Food Safety Officers forced to work as helpers, clerks

Food Safety Officers forced to work as helpers, clerks
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Commissioner says decision meant to help officers work as a team

Srinagar: The Drug and Food Control Organisation (DFCO) has forced Food Safety Officers (FSOs) appointed last year to work as helpers and clerks at its headquarters, instead of posting them in different districts to monitor food adulteration and violations of the Food Safety and Standard Act (FSSA).
According to sources and official documents, 16 FSOs appointed last year for Kashmir and Jammu divisions have been attached to the Assistant Commissioner (HQS) without assigning them mandatory jobs under the Food Safety and Standard Act.
“They are working as helpers and clerks in the Food Safety wing of DFCO. Some of them are being forced to do record keeping of the department which is not their job. It’s sheer mismanagement and against FSSA rules governing the department and the officers,” said a senior food safety official.
He said that FSOs have been asked to do assignments such as VIP duty and attending to court proceedings, which has affected the work of food inspection in markets.
“Illegal food units escape getting prosecuted due to lack of human resource and manpower in the department,” the official said.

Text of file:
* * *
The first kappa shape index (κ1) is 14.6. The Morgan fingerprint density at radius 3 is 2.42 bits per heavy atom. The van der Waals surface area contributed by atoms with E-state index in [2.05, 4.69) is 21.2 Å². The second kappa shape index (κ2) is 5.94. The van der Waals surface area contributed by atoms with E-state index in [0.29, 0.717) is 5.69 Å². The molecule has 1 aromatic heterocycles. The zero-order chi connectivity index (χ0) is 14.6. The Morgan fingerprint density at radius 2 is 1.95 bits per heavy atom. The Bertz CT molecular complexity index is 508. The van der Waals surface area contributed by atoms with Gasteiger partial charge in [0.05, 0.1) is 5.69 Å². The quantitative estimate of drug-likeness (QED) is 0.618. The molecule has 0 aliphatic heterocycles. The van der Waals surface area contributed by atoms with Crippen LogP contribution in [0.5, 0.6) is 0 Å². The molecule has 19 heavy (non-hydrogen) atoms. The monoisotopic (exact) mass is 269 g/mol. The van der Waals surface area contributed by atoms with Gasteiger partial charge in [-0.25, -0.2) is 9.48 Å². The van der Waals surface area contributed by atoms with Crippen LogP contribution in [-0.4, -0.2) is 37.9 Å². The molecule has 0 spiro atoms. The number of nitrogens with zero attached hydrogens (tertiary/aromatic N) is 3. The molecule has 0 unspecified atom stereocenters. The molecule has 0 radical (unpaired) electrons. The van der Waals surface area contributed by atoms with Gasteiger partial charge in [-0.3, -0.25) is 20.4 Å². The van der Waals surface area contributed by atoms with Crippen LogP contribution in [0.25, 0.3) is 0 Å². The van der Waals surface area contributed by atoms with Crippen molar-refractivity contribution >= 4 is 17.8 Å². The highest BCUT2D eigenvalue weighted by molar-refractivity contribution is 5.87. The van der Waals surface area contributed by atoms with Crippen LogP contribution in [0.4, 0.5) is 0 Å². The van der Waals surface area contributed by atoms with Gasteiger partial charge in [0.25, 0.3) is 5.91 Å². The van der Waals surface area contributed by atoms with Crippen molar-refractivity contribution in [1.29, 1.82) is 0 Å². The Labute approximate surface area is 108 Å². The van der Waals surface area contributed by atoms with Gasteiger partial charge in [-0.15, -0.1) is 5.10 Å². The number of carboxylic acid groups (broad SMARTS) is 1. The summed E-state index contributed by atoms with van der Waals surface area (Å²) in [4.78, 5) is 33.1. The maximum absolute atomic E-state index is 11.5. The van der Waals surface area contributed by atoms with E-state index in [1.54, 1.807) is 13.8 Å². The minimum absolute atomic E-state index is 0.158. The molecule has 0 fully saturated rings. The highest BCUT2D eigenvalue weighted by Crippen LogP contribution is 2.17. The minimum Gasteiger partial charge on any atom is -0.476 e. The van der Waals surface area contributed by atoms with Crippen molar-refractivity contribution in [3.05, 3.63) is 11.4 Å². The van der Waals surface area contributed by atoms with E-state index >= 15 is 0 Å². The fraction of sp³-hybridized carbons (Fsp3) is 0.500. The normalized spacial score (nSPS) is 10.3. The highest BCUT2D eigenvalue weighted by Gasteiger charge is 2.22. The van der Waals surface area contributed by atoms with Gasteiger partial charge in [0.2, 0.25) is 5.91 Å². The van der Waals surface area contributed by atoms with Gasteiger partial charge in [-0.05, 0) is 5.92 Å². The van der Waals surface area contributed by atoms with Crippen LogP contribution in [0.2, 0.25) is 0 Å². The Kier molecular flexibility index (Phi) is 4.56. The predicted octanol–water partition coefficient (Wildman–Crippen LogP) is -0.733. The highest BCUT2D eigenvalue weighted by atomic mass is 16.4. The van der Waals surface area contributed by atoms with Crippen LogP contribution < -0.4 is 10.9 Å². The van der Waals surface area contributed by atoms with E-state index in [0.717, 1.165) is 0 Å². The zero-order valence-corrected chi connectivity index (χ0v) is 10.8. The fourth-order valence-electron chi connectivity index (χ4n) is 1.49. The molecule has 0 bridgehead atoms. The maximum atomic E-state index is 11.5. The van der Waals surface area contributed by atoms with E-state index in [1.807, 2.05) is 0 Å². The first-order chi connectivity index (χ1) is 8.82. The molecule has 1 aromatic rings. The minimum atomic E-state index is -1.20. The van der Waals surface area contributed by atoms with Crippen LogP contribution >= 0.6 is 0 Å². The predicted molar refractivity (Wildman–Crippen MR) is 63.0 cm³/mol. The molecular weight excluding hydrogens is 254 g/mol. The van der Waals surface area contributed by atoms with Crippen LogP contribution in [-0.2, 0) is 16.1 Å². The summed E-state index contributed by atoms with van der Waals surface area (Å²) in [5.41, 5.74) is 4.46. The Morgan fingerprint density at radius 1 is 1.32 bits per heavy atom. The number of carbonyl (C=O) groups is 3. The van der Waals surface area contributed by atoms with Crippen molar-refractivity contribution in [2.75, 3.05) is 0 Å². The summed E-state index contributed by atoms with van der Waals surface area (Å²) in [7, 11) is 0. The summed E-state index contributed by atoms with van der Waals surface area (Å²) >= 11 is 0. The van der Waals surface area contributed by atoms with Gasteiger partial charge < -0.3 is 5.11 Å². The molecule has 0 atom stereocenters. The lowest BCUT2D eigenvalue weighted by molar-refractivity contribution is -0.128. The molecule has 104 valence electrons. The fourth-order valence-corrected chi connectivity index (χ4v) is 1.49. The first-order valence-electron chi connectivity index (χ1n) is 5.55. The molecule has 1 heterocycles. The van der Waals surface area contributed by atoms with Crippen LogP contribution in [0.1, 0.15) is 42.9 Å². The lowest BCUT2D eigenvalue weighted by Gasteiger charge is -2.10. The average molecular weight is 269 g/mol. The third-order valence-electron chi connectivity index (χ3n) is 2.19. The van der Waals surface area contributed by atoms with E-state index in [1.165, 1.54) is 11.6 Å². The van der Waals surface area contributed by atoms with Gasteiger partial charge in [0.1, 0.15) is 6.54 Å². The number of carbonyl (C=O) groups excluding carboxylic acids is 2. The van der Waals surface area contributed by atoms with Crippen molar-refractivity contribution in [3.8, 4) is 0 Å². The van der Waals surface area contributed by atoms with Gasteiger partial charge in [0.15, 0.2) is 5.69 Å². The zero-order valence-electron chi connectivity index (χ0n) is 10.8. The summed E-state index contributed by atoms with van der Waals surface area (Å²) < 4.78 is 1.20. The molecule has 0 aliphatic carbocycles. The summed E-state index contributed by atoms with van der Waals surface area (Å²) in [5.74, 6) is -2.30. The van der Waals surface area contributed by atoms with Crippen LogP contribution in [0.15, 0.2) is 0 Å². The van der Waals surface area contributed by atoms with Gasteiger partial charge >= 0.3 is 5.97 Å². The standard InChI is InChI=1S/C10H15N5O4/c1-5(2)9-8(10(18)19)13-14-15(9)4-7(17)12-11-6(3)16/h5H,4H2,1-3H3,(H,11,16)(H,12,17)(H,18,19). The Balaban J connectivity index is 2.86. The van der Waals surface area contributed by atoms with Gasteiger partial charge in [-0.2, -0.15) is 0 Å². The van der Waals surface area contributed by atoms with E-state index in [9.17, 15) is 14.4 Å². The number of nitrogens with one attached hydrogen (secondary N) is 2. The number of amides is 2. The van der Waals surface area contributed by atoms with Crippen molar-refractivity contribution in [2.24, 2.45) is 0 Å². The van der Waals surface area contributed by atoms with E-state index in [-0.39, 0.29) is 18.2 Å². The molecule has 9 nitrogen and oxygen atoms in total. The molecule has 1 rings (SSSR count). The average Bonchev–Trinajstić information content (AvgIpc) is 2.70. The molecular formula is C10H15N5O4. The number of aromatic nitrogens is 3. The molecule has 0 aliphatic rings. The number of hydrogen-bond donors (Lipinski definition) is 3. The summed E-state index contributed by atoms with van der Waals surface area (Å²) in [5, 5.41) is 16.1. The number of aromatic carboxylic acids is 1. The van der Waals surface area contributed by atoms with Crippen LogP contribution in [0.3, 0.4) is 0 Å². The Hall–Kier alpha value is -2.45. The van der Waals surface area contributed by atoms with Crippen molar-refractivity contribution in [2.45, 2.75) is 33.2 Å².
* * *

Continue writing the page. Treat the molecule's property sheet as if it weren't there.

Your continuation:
The lack of staff at DFCO has also left the mobile testing vans defunct, as almost one year has passed since the vans were allotted to the department. No technical or support staff has been posted so far for the vans, despite there being plenty of substandard and adulterated food in the market.
“Only drivers have been appointed for the four mobile testing vans, acquired to test food items on the spot during market checking,” sources said.
The vans were bought by the Food Safety Department in 2017. They have only been standing idle since in absence of technical staff.
“We don’t have any technician, attendant, or assistant for the vans. There is a shortage of samplers and field workers to conduct field inspections in the market. FSOs appointed for different districts have not been assigned the job,” a senior official said.
Commissioner Food Safety J&K, Dr Kabir Dar, admitted that FSOs were attached to headquarters but he justified the decision saying it has streamlined the working of the food safety wing.
“The FSOs have been posted at headquarters for a purpose. We assign jobs, especially market checking, to them as per requirement in a particular district. It has streamlined the department to a large extent,” he said.
Dr Dar said the department had formed a weekly duty roster for the FSOs to help them work as a team.
“We can send them to different districts, but that will not serve the purpose,” he said.
Sources, however, maintained that the commissioner was justifying a wrong decision. “The decision has disempowered the FSOs as they are left with no powers other than assisting another FSO already on the job in Srinagar district,” said an FSO.

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